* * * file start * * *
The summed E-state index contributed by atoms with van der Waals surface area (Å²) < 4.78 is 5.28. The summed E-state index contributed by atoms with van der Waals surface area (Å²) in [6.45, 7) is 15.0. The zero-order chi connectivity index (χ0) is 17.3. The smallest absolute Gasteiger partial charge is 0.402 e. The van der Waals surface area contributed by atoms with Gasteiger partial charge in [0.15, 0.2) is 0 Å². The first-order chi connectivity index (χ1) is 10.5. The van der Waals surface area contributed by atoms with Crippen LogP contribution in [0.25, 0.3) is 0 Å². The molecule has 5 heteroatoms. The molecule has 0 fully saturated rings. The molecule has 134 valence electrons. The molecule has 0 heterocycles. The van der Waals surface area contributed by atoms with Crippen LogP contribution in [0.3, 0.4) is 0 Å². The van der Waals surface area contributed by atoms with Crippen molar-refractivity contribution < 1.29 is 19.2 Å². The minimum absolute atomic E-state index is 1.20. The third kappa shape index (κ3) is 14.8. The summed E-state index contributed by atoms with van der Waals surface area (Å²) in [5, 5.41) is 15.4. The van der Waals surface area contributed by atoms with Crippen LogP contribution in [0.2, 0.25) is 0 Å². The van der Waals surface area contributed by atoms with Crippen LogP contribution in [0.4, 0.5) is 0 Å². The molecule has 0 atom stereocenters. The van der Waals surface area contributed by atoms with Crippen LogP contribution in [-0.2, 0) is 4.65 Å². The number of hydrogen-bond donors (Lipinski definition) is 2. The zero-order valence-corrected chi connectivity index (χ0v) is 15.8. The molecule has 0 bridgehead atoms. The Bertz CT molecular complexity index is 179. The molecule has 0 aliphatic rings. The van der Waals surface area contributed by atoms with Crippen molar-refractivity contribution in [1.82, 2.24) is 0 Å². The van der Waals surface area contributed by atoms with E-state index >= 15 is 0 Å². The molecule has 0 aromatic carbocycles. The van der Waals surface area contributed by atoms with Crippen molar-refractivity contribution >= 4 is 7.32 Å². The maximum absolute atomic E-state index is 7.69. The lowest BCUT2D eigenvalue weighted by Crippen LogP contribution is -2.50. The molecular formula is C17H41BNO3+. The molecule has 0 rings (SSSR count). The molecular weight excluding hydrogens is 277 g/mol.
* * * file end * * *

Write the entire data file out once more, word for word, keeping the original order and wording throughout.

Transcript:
The summed E-state index contributed by atoms with van der Waals surface area (Å²) < 4.78 is 5.28. The summed E-state index contributed by atoms with van der Waals surface area (Å²) in [6.45, 7) is 15.0. The zero-order chi connectivity index (χ0) is 17.3. The smallest absolute Gasteiger partial charge is 0.402 e. The van der Waals surface area contributed by atoms with Gasteiger partial charge in [0.15, 0.2) is 0 Å². The first-order chi connectivity index (χ1) is 10.5. The van der Waals surface area contributed by atoms with Crippen LogP contribution in [0.25, 0.3) is 0 Å². The molecule has 5 heteroatoms. The molecule has 0 fully saturated rings. The molecule has 134 valence electrons. The molecule has 0 heterocycles. The van der Waals surface area contributed by atoms with Crippen LogP contribution in [0.3, 0.4) is 0 Å². The van der Waals surface area contributed by atoms with Crippen molar-refractivity contribution < 1.29 is 19.2 Å². The minimum absolute atomic E-state index is 1.20. The third kappa shape index (κ3) is 14.8. The summed E-state index contributed by atoms with van der Waals surface area (Å²) in [5, 5.41) is 15.4. The van der Waals surface area contributed by atoms with Crippen LogP contribution in [0.2, 0.25) is 0 Å². The van der Waals surface area contributed by atoms with Crippen LogP contribution in [0.4, 0.5) is 0 Å². The molecule has 0 atom stereocenters. The van der Waals surface area contributed by atoms with Crippen LogP contribution in [-0.2, 0) is 4.65 Å². The number of hydrogen-bond donors (Lipinski definition) is 2. The zero-order valence-corrected chi connectivity index (χ0v) is 15.8. The molecule has 0 bridgehead atoms. The Bertz CT molecular complexity index is 179. The molecule has 0 aliphatic rings. The van der Waals surface area contributed by atoms with Crippen molar-refractivity contribution in [1.82, 2.24) is 0 Å². The van der Waals surface area contributed by atoms with E-state index >= 15 is 0 Å². The molecule has 0 aromatic carbocycles. The van der Waals surface area contributed by atoms with Crippen molar-refractivity contribution >= 4 is 7.32 Å². The maximum absolute atomic E-state index is 7.69. The lowest BCUT2D eigenvalue weighted by Crippen LogP contribution is -2.50. The molecular formula is C17H41BNO3+. The molecule has 0 rings (SSSR count). The molecular weight excluding hydrogens is 277 g/mol.